Yesterday, MPs debated mitochondrial replacement techniques where I made the following speech:
I approach this subject with a considerable degree of humility, for two reasons. First, I will never forget meeting a family in my constituency whose child suffers from mitochondrial disease; there was both a haunting sorrow in that family and also the hope that if these regulations are passed they will be able to have a child without this problem. Secondly, I am very aware of my own shortcomings in relation to biological science. As a chartered engineer, I am perhaps more competent in the physical sciences, and I do not mind admitting that I had to look up at least a few of the words in the regulations in order to understand them.
As I have listened to this debate, not only today, but previously, I have wondered whether we have really reflected on how science proceeds, because scientific truth is not established by authority or by democratic vote; it is established, as Karl Popper put it, through “conjecture and refutation”—trial and error. Someone who reads Thomas Kuhn’s “The Structure of Scientific Revolutions” will discover that it is possible for quite large bodies of knowledge to be developed with errors in them. When those errors are corrected, the paradigm shifts—that is a term we have all heard. That is how science proceeds, through trial and error. The reality is that there will always be uncertainty in any scientific procedure.
“The knowledge about these techniques is uncertain and could remain so for several generations—their use could potentially harm future persons.”
The hon. Member for Liverpool, Wavertree (Luciana Berger), speaking from the Front Bench, made the point that, broadly, the question before us was whether there was a reason to withhold these techniques from people. If there is a reason, it is that they may do harm to future persons. I will not support the measure because this is inherently uncertain. That uncertainty is an inherent part of science, and it is no good appealing to authority to try to resolve the question, because different authorities will disagree and there is no way to resolve those disagreements apart from through empirical evidence, which we can obtain only by experimenting on humans.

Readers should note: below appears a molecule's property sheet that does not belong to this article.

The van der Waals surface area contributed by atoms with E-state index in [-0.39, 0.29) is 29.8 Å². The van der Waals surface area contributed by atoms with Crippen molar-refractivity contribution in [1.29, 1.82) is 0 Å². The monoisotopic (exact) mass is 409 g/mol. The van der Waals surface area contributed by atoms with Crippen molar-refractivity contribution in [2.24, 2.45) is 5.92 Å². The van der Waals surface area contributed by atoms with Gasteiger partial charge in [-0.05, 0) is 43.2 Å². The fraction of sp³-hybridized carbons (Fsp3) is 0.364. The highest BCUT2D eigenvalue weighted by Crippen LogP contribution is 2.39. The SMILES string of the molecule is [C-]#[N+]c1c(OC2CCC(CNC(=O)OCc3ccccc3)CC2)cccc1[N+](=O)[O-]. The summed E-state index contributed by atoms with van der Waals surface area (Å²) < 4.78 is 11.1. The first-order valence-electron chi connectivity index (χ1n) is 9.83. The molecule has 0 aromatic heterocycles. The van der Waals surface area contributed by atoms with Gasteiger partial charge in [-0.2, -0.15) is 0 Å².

Graham Stringer (Blackley and Broughton) (Lab): The hon. Gentleman is making a typically thoughtful contribution to this important debate. Does he not have to balance that uncertainty, which he points out fairly, with the 100% certainty that the children of mothers with mitochondrial disease will suffer?
Steve Baker: The hon. Gentleman is absolutely right, which is why I began by expressing the humility I feel on this subject as a result of meeting and having had a lengthy conversation with a family who face just that issue. I remind myself, however, that we are dealing here not with a cure for those who have already been born, but with ensuring that those who are subsequently born do not suffer from that disease. If we were discussing a cure for those already living, perhaps the circumstances might be different.
Steve Baker: Prevention certainly is better than cure, but the question is: at what risk? I simply accept that on the earliest stages of human life there is a space for conscience; we will have different beliefs, some of which will be religious, and it is a matter of conscience. There are noble reasons for disagreeing about that stage and about what is and is not legitimate risk taking with human beings.
The second point I wish to make is that in the course of this conversation there seems to have been what, at best, I could describe as “semantic sophistry” as to whether or not this process is genetic modification. As always, there is space for debate about the definition of terms, but the germ line is to be modified if these techniques go ahead. The Minister has stated that plainly—
Steve Baker: She nods, and I am grateful. If the germ line is to be modified, to me this is genetic modification. I heard the hon. Member for Cambridge (Dr Huppert) give a clear explanation of the separate origins, and he understands the science better than I do. But for me the key thing is not so much where these parts of the DNA identity of a person came from, but where they are now. Each one of us has our own particular DNA identity. This procedure changes only a tiny part of it, but, having changed it, we cannot know what the future consequences will be. I know that families will be affected by the decision, but I have to say, with great sorrow, that, when it comes to human beings, this degree of uncertainty cannot be borne by my conscience and I shall be voting against the regulations.
The full Hansard transcript of the debate is available here.